Want $50,328 in Social Security Income in 2022? Here’s What You’d Need to Do to Get It

Social Security is an important source of income for most seniors. That’s true despite the fact the average benefit in 2022 will be $1,657 per month, which means benefits will provide a total of just $19,884 next year for the typical American.

Some retirees, however, will end up with a lot more money than that.

In fact, a small minority of seniors could see Social Security checks totaling $50,328 in 2022. If you want to bring home such hefty checks, here’s what you’d have to do.

Image source: Getty Images.

How can you end up with $50,328 in Social Security checks?

In order for your monthly Social Security payments to add up to $50,328 in 2022, you would need a monthly payment equaling $4,194. That just so happens to be the maximum benefit the Social Security Administration will send out next year.

A maximum benefit exists for a simple reason. Social Security benefits equal a percentage of your inflation-adjusted average wages over 35 years. But not all wages count. Each year, the Social Security Administration sets a wage cap or wage base limit. Any wages earned above the cap aren’t taxed but won’t count when a person’s benefits are calculated.

So if you want $50,328 in Social Security checks, you’d need to earn at least the wage base limit for at least 35 years of your career.

You’d then need to put off claiming Social Security until age 70. This second step is necessary because the standard benefit each retiree gets (based on their average wage) is increased by delayed retirement credits that can be earned between full retirement age (FRA) and 70.

So even if you earned the largest average wage you could get, you’d also need to max out these credits to boost your Social Security checks to the absolute maximum of $4,194 per month, or $50,328 per year.

Very few Americans will get $50,328 in Social Security checks in 2022

Chances are very good your Social Security check isn’t going to provide $50,328 in 2022. That’s because very few Americans have earnings equaling the wage base limit for 35 full years. And not many people delay their first check until 70, either.

In 2022, the wage base limit will be $147,000. This number gives you an idea of just how high the wage cap is, although it does change each year due to inflation. Even if you manage to earn such a hefty amount in some years during your career, you aren’t going to get the maximum monthly benefit if you don’t do it for a full 35 years.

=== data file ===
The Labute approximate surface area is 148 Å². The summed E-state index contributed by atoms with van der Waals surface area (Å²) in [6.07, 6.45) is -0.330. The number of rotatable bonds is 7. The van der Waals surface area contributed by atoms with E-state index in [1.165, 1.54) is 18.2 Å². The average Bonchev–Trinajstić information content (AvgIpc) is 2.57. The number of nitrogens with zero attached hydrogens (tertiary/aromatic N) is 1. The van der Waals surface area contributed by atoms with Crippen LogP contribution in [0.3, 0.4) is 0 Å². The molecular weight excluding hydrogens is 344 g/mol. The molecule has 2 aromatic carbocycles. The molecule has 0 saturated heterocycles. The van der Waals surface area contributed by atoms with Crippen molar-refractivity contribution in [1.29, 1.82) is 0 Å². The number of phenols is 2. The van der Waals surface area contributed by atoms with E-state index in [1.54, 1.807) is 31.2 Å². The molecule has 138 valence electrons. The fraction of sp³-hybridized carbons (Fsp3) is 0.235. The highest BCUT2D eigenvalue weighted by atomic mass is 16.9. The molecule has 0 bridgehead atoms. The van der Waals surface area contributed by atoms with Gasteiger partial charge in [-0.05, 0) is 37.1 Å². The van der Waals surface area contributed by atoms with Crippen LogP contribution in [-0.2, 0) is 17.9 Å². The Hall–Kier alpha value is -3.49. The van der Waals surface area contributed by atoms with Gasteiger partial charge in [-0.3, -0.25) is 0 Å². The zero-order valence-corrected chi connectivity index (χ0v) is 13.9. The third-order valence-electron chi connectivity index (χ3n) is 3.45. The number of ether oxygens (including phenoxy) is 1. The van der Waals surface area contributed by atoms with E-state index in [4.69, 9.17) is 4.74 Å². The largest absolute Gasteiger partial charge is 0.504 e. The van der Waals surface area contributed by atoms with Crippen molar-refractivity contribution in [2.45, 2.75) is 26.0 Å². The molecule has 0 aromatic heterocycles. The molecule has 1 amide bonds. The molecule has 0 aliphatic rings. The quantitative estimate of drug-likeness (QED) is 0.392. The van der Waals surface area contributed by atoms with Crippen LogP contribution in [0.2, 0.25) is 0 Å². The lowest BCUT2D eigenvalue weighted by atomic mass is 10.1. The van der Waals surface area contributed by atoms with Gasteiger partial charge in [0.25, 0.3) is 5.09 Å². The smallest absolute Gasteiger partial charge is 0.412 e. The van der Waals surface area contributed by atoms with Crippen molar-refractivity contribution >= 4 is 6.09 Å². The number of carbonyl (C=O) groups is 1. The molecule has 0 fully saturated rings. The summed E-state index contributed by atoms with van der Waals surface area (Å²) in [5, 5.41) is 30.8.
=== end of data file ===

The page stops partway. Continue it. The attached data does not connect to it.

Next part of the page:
And if you do mange to earn the inflation-adjusted equivalent of $147,000 for that long, you’ll still need to wait until well after the age at which most people retire to start bringing Social Security checks home. So you’ll need to work much longer than normal or have plenty of savings to tide you over until you file for benefits at 70.

Still, you can work toward accomplishing these goals by aiming to increase your income and planning a delayed benefits claim. Even if you don’t end up with $50,328 in benefits, you’ll still increase the amount of Social Security income you end up with.

Just remember, though, that even with a hefty check, Social Security replaces only around 40% of pre-retirement income. So you’ll need savings to supplement your benefits if you want to maintain your standard of living after leaving the working world.

Start working on building your nest egg ASAP, while also aiming to max out your Social Security income, and you should be able to set yourself up for a secure retirement.

The $16,728 Social Security bonus most retirees completely overlook
If you’re like most Americans, you’re a few years (or more) behind on your retirement savings. But a handful of little-known “Social Security secrets” could help ensure a boost in your retirement income. For example: one easy trick could pay you as much as $16,728 more… each year! Once you learn how to maximize your Social Security benefits, we think you could retire confidently with the peace of mind we’re all after. Simply click here to discover how to learn more about these strategies.

The Motley Fool has a disclosure policy.

Leave a Reply

Your email address will not be published.